Namibia Wildlife Sanctuary - What Does The Future Hold For Volunteers?

Namibia Wildlife Sanctuary - What Does The Future Hold For Volunteers?

Posted by Connor Whelan on 27th Jan 2016

After Rudi, the co-founder of the Namibia Wildlife Sanctuary, told us all about the origins of the sanctuary we wanted to press him, Marlice (his wife) and Dara ( who works with them at the site) to tell us more about what volunteers can expect this year and how 2015 went from their point of view. First up we asked if any big events had happened throughout 2015…

Dara: Well we got Milo. That was a big event.

It was at this point that Rudi and Marlice began laughing and we didn’t have a clue why. It became abundantly clear straight away when in his matter-of-fact Namibian voice Rudi announced without a word said before or after…

“Milo is a goat.”

Now as much as we all enjoy a good goat story, we assumed that this may not have made it onto the list of the biggest highlights of last year and we were right.

Dara: You went up to the Mangetti that would have been a big one. Another was Neauras and the first big production of our own wine. It was the year the research sites really took off. It was 2012 they started, and 2013 the year the volunteers started going, but it was the year just gone that things really started to step up. I think it’s because it’s something people have never seen, like the vastness of Kanaan is incredible.


Marlice: People are finally starting to get the full picture of the two properties and that is what conservation is really like in Namibia. You can’t compare it to South Africa and Zimbabwe. It’s not the same, but if you’re just at the sanctuary you don’t get the full picture of what it’s really about. So yeah, I think I’d say that’s the biggest highlight that we got!

Rudi: For me it was that last year we finally started getting recognition. National Geographic picked up on what we do and we had a student from Duke (University in America) who did a project on our “rapid response.” Now we’d never called it rapid response, but she took it back to her university and they in turn took it to National Geographic and they said that what we were doing was unique. We respond to human-wildlife conflict and this is how we do it. They said that we prevent human-animal conflict at the cost of $7 per hectares which had never been done before. We are now getting the recognition for this, and the government are now following this example.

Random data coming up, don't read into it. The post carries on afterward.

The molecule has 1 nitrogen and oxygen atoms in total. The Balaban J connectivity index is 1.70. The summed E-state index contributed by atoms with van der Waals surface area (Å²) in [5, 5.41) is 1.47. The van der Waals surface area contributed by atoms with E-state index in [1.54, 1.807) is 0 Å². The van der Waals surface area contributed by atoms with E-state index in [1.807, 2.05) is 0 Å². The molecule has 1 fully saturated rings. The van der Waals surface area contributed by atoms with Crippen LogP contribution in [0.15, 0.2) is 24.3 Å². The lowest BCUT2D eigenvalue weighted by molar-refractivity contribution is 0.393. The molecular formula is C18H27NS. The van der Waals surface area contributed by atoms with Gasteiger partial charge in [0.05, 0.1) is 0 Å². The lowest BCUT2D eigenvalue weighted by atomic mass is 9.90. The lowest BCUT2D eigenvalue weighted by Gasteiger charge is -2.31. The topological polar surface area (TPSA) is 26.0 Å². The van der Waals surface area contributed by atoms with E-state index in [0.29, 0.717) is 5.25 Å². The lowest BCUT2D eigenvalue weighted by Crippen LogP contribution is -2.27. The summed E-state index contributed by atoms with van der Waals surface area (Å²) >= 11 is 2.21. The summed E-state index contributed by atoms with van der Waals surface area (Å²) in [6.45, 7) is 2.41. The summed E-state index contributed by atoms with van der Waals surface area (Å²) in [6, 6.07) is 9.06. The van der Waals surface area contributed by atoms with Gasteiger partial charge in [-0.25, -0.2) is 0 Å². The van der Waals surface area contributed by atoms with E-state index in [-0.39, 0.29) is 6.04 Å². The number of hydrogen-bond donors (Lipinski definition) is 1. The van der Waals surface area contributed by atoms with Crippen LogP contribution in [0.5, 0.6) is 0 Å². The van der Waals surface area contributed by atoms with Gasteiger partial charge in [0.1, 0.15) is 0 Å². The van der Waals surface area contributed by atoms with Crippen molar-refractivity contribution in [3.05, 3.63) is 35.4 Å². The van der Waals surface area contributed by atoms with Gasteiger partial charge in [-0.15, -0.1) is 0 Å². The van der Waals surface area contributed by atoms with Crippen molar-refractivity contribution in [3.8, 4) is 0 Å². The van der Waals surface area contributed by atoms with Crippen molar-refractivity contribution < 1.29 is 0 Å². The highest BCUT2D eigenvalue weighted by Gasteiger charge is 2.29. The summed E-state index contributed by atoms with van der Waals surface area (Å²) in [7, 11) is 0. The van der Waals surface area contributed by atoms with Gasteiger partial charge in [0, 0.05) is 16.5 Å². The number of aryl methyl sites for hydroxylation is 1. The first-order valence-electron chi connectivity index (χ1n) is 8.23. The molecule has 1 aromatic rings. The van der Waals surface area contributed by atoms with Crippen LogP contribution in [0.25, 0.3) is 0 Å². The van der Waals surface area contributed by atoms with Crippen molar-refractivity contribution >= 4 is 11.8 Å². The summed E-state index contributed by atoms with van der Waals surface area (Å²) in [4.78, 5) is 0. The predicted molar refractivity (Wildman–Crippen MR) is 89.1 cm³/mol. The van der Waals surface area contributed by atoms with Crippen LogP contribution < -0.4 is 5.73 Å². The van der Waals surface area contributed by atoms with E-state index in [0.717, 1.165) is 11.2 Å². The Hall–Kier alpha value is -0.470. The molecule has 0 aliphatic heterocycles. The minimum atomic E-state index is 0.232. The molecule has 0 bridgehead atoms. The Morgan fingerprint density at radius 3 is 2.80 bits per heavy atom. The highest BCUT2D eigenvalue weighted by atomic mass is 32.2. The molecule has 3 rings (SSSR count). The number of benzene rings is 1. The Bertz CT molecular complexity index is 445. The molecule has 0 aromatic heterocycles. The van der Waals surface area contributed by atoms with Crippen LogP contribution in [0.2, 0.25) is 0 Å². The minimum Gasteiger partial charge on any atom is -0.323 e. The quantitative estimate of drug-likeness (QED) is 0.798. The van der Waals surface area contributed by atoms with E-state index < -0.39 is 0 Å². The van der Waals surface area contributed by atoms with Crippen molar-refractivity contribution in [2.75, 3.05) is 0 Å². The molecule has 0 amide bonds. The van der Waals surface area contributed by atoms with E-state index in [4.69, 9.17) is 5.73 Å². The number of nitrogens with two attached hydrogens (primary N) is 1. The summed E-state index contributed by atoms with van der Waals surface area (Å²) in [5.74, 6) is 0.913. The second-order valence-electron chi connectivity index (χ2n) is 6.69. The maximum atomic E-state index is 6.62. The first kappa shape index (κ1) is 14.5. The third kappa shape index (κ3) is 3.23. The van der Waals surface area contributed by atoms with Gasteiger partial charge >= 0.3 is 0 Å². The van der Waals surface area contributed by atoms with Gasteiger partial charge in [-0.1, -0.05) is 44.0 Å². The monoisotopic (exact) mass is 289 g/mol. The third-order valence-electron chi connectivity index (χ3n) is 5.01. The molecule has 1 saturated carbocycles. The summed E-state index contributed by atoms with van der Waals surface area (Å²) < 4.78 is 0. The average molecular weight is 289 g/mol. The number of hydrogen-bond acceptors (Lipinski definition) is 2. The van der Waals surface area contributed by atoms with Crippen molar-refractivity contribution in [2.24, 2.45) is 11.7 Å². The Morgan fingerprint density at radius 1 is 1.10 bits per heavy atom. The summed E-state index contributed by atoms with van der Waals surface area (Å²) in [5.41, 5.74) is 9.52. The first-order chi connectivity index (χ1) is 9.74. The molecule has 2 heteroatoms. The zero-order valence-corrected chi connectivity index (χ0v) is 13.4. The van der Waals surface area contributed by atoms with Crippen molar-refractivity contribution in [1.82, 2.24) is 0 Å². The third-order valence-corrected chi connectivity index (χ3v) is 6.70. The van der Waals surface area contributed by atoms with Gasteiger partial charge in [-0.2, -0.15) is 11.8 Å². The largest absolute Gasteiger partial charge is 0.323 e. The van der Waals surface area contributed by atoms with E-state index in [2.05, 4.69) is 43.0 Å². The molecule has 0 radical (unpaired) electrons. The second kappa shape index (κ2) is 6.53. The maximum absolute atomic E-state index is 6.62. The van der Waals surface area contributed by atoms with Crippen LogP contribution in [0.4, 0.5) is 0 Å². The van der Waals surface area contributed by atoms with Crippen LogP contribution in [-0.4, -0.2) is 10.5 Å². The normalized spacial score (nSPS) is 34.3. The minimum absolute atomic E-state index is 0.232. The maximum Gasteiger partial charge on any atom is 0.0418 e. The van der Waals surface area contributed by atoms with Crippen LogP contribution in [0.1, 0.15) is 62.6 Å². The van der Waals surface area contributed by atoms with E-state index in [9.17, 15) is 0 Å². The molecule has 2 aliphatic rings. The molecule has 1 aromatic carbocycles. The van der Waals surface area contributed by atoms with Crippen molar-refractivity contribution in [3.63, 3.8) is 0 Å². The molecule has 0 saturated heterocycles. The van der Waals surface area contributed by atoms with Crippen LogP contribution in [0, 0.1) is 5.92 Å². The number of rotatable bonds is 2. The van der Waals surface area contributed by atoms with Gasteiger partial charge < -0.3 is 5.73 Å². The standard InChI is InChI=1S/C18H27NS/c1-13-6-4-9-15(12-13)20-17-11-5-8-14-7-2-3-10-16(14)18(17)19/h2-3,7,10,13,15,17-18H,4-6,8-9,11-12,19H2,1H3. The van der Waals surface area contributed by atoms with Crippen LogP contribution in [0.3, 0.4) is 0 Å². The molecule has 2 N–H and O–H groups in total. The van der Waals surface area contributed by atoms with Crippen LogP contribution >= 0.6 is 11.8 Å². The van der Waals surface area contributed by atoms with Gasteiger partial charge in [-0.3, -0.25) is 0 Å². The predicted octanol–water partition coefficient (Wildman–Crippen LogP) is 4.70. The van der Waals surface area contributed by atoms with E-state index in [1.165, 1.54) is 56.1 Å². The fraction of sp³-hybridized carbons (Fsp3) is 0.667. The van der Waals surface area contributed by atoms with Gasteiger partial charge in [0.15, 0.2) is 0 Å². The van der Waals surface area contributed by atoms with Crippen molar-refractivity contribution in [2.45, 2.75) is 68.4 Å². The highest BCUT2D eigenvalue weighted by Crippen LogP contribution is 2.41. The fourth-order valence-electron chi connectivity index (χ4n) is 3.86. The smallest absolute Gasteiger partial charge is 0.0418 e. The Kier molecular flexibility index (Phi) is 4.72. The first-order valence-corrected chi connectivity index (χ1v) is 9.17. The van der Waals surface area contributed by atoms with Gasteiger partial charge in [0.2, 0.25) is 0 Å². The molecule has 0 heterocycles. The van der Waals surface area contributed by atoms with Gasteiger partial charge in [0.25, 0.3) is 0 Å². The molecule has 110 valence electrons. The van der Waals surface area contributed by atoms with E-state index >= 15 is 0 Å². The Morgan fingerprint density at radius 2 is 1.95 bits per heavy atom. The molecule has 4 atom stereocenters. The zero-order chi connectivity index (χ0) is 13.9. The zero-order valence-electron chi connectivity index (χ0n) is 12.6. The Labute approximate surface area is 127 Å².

Rapid Response

That incredible piece of information seemed like a good place to leave 2015 and head into the current year, so we wanted to find out about any new things volunteers might be able to get up to if you head over to Namibia in 2016!

Rudi: We are now trying to fundraise to try to get volunteers to come with us on these rapid response events. If a farmer calls you or there’s a poaching event and we need to go and help we want to be able to take volunteers with us so that they can see first-hand the problems we are facing.

Marlice: At this stage you can put about 4/5 people max in a car. You still have to put a capture cage in there too, and if we fly because it’s too far you can only take 3 max so it is difficult so this is something we want to look into.

Rudi: We are also beginning to look at courses now for more vet training. We will now have a permanent vet on site from the end of February if she passes her exam, and then we will start with the vet courses.

There will be three courses in total we will be running and they are; an animal rehabilitation course (that we are already running), school groups who will do a one-week conservation course, and then this new vet one. We have a guy at the sanctuary who is already trained in field guiding, so that may be another course we start this year.

It already sounds like there will be a lot going on at the sanctuary in 2016, but before they left we wanted to check what the grand plan for the sanctuary was and what the future hold for Rudi, Marlice and of course all of the Namibian animals!

Rudi: Well this year we are continuing to look into the human-animal conflict study. We have applied for a research permit in the south-west for Spotted Hyena, that’s Neuras and Kanaan, because we get a lot of reports of conflicts with spotted Hyenas and the last official report on them was done in 1978 so it’s about time somebody looks at it again. Spotted Hyenas are high on the priority list for us.

Baby Baboon

The other long term plan concerns the baboons. We are planning to do a research project on how we can reduce the baboon conflict, because we now sit with baboons where we sat 10 years ago with Leopards and Cheetahs. They just keep coming in because nothing is done at the interface and the outlet side of things. Where can we re-introduce them? Can we reintroduce them at all? So Marlice and our vet will be looking at that. Our other new project is our wild dog and elephant project up in the North West. The thing is we never thought we would be able to reduce the number of Cheetahs coming in until we stepped back and took a look at the bigger picture. How does it work? How do they move? Where are they? What do they eat? It is only then you will start coming up with innovative ideas about how to stem the tide of animals coming into you.

We can’t wait to see what the team in Namibia come up with to solve the issue an overwhelming number of baboons coming into the sanctuary, and as they have a history of ground-breaking conservation methods we are sure they will be able to help ease the situation. To keep updated about the sanctuary watch out for future blog posts, or if you would prefer something slightly more hands on you can find out more about the project and research sites here!

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